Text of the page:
Sincere apologies to the northern states

Sunny and warm in January. At least in California
Published January 17, 2009

If you don’t happen to live in the better half of the Left Coast then forgive my boasting, but the weather we’ve had this past week is unbelievably perfect. Unbelievable in that just weeks ago temperatures were verifiably freezing with reports of snow on familiar routes south of me. Unbelievable because the middle of January is not supposed to bring clear skies, high 60s Fahrenheit and dry, faultless tarmac. Today’s ride felt like cheating. I was getting away with something unbelievable, unfair, and intended to make the most of it.

I wasn’t alone, as bikers on all sorts came out to play. Nothing told of the true season, weather and traffic reminiscing summer life in staggering contrast to last month’s sad void. A common sense of bliss waxed palpable as every rider I crossed seemed thankful for the day. The weather affected even stoic Harley hooligans, who on multiple occasions initiated waves with my candy blue baby (on any other day, I’d typically need to wave first to elicit a response from these bandanna’d bad-asses).

I planned a run of The Loop and sooner-than-hoped found myself at the Skywood Trading Post across the street from Alice’s. The clock had barely ticked past one o’clock before I reached the halfway point of my intended ride. To extend my alone time with the bike, I grabbed a drink and browsed the parade of bikes parked in the vicinity. I love the diversity of bikes in the Bay Area, capable of ad-hoc displays like today’s STP and Alice’s parking lots that shame dealer showrooms.

A sharp-dressed Harley Nightster caught my eye, and a few bikes over, its new brother, the XR1200, was getting a once-over from another admirer. In the opposite lot, a pair of classic-reeking Triumphs found each other, one a pristine new Bonneville, the other a 50-year-old bona fide vintage, seeping character. The owner told me he purposely doesn’t wash it because the grime adds to the bike’s “mystique,” and I’m inclined to agree. I am not a very social creature, but it doesn’t take much more than a lusting glance at another bike to extort heart-felt gushing from its owner.

My beverage consumed, I found myself facing the unwanted ride home, like a child reluctantly heeding his mother’s call to come in after a day’s play. I don’t anticipate for some time another day of weather like today’s, and knew as much at that moment. So with little guilt, I ignored the make-believe parental plea and ran further south down 35 toward 9.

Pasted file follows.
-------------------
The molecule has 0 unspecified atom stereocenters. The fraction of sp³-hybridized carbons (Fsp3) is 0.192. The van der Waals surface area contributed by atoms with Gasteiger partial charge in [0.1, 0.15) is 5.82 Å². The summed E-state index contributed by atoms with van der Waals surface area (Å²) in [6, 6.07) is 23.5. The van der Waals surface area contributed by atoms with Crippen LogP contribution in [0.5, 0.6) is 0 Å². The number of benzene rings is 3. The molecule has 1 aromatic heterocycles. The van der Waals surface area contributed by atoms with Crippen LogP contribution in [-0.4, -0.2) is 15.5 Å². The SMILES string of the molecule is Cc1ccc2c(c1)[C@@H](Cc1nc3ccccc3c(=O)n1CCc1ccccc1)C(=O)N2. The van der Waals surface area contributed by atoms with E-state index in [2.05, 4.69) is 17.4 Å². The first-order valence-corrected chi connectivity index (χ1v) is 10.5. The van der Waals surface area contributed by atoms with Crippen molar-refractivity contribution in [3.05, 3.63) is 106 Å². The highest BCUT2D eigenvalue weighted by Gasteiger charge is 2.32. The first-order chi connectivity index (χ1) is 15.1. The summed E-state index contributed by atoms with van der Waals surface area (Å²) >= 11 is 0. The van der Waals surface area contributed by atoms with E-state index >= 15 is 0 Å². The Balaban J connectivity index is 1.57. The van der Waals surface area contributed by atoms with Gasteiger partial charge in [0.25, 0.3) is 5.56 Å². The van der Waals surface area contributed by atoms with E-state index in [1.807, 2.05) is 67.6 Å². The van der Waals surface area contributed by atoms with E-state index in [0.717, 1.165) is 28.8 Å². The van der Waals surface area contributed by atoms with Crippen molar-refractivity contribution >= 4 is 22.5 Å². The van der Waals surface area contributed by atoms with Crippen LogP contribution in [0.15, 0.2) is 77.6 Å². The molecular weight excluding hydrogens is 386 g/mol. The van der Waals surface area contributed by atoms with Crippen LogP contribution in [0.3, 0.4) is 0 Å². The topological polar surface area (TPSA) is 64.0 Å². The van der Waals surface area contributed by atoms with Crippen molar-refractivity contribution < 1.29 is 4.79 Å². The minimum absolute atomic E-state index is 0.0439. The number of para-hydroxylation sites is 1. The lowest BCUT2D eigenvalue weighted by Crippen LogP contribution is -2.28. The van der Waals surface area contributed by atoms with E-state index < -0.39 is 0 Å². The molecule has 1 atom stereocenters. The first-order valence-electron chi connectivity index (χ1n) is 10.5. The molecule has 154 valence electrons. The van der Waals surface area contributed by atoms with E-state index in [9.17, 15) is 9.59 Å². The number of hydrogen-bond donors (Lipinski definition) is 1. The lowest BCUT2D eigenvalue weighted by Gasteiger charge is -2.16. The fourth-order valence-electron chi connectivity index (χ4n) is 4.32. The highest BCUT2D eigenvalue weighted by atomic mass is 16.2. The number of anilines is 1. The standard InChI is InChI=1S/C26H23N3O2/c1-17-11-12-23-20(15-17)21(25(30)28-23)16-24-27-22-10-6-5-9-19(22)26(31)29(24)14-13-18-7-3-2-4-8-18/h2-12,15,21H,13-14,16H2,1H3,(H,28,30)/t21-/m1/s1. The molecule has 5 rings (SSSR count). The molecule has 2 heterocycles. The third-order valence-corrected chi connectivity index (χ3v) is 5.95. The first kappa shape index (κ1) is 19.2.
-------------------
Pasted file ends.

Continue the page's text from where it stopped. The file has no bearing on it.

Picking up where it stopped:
Motorcyclists aren’t the only folks wise to the magic of these mountain roads. The enticing turns lure out the best of the Bay Area’s usually depressing automotive collection. Lancer Evolutions and Miatas are a dime a dozen in this setting, and even super cars seem commonplace. Today’s ride brought me near a new Exige and a 599 Fiorano, and my decision to venture further south down 35 yielded a game of chase with a bright orange Tesla Roadster bearing manufacturer’s plates. A trio of modded Mustangs (marked with garish Koolstangs decals) shared a popular vista just off 9 as I pulled in for a photo-op. The owners may have confirmed some Top Gear-perpetuated stereotypes, but despite the tasteless stickers I couldn’t help but admire the intoxicating V8 burble as the ponies departed.

After burning a solid twenty minutes absorbing the scenery of the vista, I felt satisfied to turn home. I did manage to prolong the day with an impromptu lunch in a Montara cafe and a supply stop at the local moto shop (the bike just turned 6,000 miles and wants fresh oil). At half past five I was back in San Francisco, grateful to have spent a January day with my bike.